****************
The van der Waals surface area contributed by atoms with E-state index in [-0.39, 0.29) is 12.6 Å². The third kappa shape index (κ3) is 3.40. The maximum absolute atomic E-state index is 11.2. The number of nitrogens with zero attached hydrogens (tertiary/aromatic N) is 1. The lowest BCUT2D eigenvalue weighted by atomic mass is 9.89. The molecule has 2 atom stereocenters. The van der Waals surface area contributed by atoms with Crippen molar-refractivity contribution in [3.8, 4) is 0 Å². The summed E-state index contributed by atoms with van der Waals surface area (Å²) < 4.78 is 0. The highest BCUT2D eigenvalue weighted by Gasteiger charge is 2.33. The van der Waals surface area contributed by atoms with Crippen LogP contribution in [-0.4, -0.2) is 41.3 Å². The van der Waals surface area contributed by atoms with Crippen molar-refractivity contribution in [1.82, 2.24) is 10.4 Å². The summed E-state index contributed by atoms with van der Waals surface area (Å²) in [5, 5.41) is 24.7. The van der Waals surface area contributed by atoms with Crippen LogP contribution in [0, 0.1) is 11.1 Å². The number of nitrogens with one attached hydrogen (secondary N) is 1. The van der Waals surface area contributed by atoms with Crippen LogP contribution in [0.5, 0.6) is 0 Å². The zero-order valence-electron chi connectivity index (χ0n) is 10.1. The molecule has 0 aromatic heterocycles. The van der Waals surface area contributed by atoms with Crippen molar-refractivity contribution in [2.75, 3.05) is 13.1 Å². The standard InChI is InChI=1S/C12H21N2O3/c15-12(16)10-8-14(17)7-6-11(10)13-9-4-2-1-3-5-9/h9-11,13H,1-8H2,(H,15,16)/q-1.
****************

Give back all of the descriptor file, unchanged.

The van der Waals surface area contributed by atoms with E-state index in [-0.39, 0.29) is 12.6 Å². The third kappa shape index (κ3) is 3.40. The maximum absolute atomic E-state index is 11.2. The number of nitrogens with zero attached hydrogens (tertiary/aromatic N) is 1. The lowest BCUT2D eigenvalue weighted by atomic mass is 9.89. The molecule has 2 atom stereocenters. The van der Waals surface area contributed by atoms with Crippen molar-refractivity contribution in [3.8, 4) is 0 Å². The summed E-state index contributed by atoms with van der Waals surface area (Å²) < 4.78 is 0. The highest BCUT2D eigenvalue weighted by Gasteiger charge is 2.33. The van der Waals surface area contributed by atoms with Crippen LogP contribution in [-0.4, -0.2) is 41.3 Å². The van der Waals surface area contributed by atoms with Crippen molar-refractivity contribution in [1.82, 2.24) is 10.4 Å². The summed E-state index contributed by atoms with van der Waals surface area (Å²) in [5, 5.41) is 24.7. The van der Waals surface area contributed by atoms with Crippen LogP contribution in [0, 0.1) is 11.1 Å². The number of nitrogens with one attached hydrogen (secondary N) is 1. The van der Waals surface area contributed by atoms with Crippen LogP contribution in [0.5, 0.6) is 0 Å². The zero-order valence-electron chi connectivity index (χ0n) is 10.1. The molecule has 0 aromatic heterocycles. The van der Waals surface area contributed by atoms with Crippen molar-refractivity contribution in [2.75, 3.05) is 13.1 Å². The standard InChI is InChI=1S/C12H21N2O3/c15-12(16)10-8-14(17)7-6-11(10)13-9-4-2-1-3-5-9/h9-11,13H,1-8H2,(H,15,16)/q-1.